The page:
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17

You can do it in every-day conversations by E-Mail or chat. But when writing a somewhat official document, you really should try to get the umlauts right. It's just a question of conformity: You want to use the language, so use it correctly. A whole different problem that will probably come up if you manage to get the umlauts in your email is encoding - if ...


16

We are probably talking about then handwriting as it is taught to children in school. Before 1970 When I was at school we were taught the "Lateinische Ausgangsschrift" where we had to make strokes on the letters as shown below: Source: Wikipedia This was mainly done from historic reasons. The school handwritings derived from Sütterlin, and the "Deutsche ...


9

Try to omit this practice as much as possible. Nur sehr geubte Leser werden diesen Satz so entziffern konnen wie er ursprunglich gedacht war. Nur sehr geuebte Leser werden diesen Satz so entziffern koennen wie er urspruenglich gedacht war. Nur sehr geübte Leser werden diesen Satz so entziffern können wie er ursprünglich gedacht war. ...


8

How to handle person's names is a question that's quite common in libraries, for example. The "RAK-WB" ("Regeln für die Alphabetische Katalogisierung - Wissenschaftliche Bibliotheken") have a sophisticated system how to handle a person's name ("Ansetzung"), depending mainly on the nationality of that person. You can find more information on M. Payer's paper ...


7

Back in the days of typewriters this transcription was very common, it's certainly not wrong but the excuse that your computer keyboard does not have those keys is hardly valid nowadays as you can easily change the layout. So if you write a very important document and you use the transcription the recipient may take that as laziness on your part. I for one ...


7

ä → ae ö → oe ü → ue Ä → Ae Ö → Oe Ü → Ue ß → ss (or SZ) The SZ is only for words in capitals (and I think for old spelling). Für LaTeX-Nutzer gibt es auch die Umschreibung "a, "o, "u, bzw. "A, "O, "U (bzw. \"a, \"o, \"u, bzw. \"A, \"O, \"U) You are also asking for a kind of official link. Maybe Din 5007 helps a bit. That's a norm for sorting. An "ä" ...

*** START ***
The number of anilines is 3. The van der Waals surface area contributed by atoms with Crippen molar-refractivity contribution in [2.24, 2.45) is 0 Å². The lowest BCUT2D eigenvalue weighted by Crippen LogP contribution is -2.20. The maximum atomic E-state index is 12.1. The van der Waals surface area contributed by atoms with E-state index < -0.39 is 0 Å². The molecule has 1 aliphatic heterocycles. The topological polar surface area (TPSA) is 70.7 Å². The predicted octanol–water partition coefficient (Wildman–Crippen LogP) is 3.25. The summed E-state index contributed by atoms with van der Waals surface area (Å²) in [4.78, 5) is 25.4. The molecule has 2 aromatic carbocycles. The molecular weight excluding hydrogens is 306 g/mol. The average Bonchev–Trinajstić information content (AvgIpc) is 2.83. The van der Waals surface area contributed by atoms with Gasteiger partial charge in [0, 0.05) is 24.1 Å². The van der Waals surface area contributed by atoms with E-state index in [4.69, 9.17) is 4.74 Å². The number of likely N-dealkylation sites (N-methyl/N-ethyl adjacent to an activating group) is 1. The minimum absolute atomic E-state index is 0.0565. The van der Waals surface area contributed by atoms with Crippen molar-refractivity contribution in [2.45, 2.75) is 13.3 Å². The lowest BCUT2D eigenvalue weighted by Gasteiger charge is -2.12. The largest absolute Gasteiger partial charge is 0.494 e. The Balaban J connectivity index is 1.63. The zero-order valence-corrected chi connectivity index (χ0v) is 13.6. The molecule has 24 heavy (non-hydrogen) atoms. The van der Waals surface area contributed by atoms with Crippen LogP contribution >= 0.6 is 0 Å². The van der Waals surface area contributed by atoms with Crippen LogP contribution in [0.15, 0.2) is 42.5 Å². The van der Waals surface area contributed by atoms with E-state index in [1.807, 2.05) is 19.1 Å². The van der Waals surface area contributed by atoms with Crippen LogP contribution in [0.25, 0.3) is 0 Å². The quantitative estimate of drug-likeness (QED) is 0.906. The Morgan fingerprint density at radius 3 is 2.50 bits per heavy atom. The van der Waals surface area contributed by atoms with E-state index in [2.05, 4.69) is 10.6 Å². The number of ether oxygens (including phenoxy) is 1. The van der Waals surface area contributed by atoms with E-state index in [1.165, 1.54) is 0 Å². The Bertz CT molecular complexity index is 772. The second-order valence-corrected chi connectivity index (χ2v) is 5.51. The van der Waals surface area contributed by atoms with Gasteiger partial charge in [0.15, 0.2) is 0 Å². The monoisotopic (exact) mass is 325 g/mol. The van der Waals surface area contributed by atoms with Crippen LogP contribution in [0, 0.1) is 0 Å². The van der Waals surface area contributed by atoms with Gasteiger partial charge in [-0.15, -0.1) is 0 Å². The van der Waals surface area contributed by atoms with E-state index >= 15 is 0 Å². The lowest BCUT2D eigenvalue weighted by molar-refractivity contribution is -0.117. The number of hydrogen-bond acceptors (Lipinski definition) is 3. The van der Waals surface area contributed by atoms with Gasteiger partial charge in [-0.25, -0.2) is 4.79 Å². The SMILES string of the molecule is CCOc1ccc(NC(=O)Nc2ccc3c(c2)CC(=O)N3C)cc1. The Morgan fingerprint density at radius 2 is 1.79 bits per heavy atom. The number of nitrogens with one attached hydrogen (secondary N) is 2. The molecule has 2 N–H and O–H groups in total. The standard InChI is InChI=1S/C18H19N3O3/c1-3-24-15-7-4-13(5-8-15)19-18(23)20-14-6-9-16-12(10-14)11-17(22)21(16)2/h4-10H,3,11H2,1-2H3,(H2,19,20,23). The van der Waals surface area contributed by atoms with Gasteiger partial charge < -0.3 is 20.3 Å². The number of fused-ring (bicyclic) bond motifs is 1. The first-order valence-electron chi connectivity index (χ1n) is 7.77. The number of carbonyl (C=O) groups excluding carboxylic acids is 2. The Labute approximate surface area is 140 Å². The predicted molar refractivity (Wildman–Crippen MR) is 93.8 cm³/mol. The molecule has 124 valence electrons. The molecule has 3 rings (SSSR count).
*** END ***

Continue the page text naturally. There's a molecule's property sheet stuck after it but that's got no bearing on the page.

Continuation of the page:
6

Wikipedia: The umlaut diacritic, consisting of two dots above the vowel [...] Here are the new and old notation of umlauted vowels: Also worth reading: Diaeresis (diacritic): [...] umlaut is a diacritic that consists of two dots ( ¨ ) placed over a letter [...] When it comes to handwriting: In modern handwriting, the umlaut sometimes ...


5

Here is wikipedia's take on the question. Following those rules would sort your list as Beethoven, Dörfener, Dorfer,de Maizière, Mustermann, von Neumann . [So sad you're last, John! But you remain my hero in 20th century mathematics :-). More seriously, the Hungarians call him Neumann János: they put family names before first names, and of course John ...


4

Only if your keyboard doesn't let you enter umlauts. (Even with a US keyboard, you can enter umlauts. Hold down the left alt key and type "129" on your numeric keypad to get the u-umlaut. Learn the numbers for them all, put them on a little post-it note, and stick it to your keyboard. there's only 4 letters in the German alphabet that don't exist in the ...


4

It's a lot easier on US Mac keyboards to get the umlauts—just use the Option key + u to get an umlaut, then type the vowel you want under it: [Option + u, o] gives ö, and [Option + s] gives the "ß." However, I have seen a number of German friends and colleagues write emails to me using the "ue" instead of "ü." So while the new style is inarguably ...


2

I would sort by lastname. I would ignore umlauts, handle ä like a, o like ö and u like ü. With the starting "Von ", "De " etc. I would also ignore them. My ordering would be: van Beethoven, Ludwig Dörfener, Felix Dorfer, Johannes de Maizière, Hans Mustermann, Anton I don't really know if this is correct, but I would do that this way.


2

For another official link I recommend the ICU project (International Components for Unicode). It basically is a database for all(?) languages/scripts and how to convert, sort and compare words to be used by computer programs. They have a ICU Transform Demonstration which demonstrates the transform rules. For German, you can start with "Latin" as "Source 1" ...


2

I've never heard anyone claim that adding dots to form an umlaut is wrong. There are however various ways to mark an umlaut. Especially in handwriting those dots form little lines or even one contiguous horizontal line, because it's hard to place dots properly when your arm is in movement. You definitly won't raise any eyebrows when using dashes instead of ...


1

Diacritical characters can be sorted in two different ways: like in the telephone-book, or like in the Duden. The Duden sorts them like the normal character, a=ä, o=ö and so on: Muller, Erika Müller, Franziska Mueller, Gerd Müller, Hansi Muller, Inge but the telephone-book sorts them like ~e: ä=ae, ö=oe Müller, Franziska Mueller, Gerd Müller, Hansi ...



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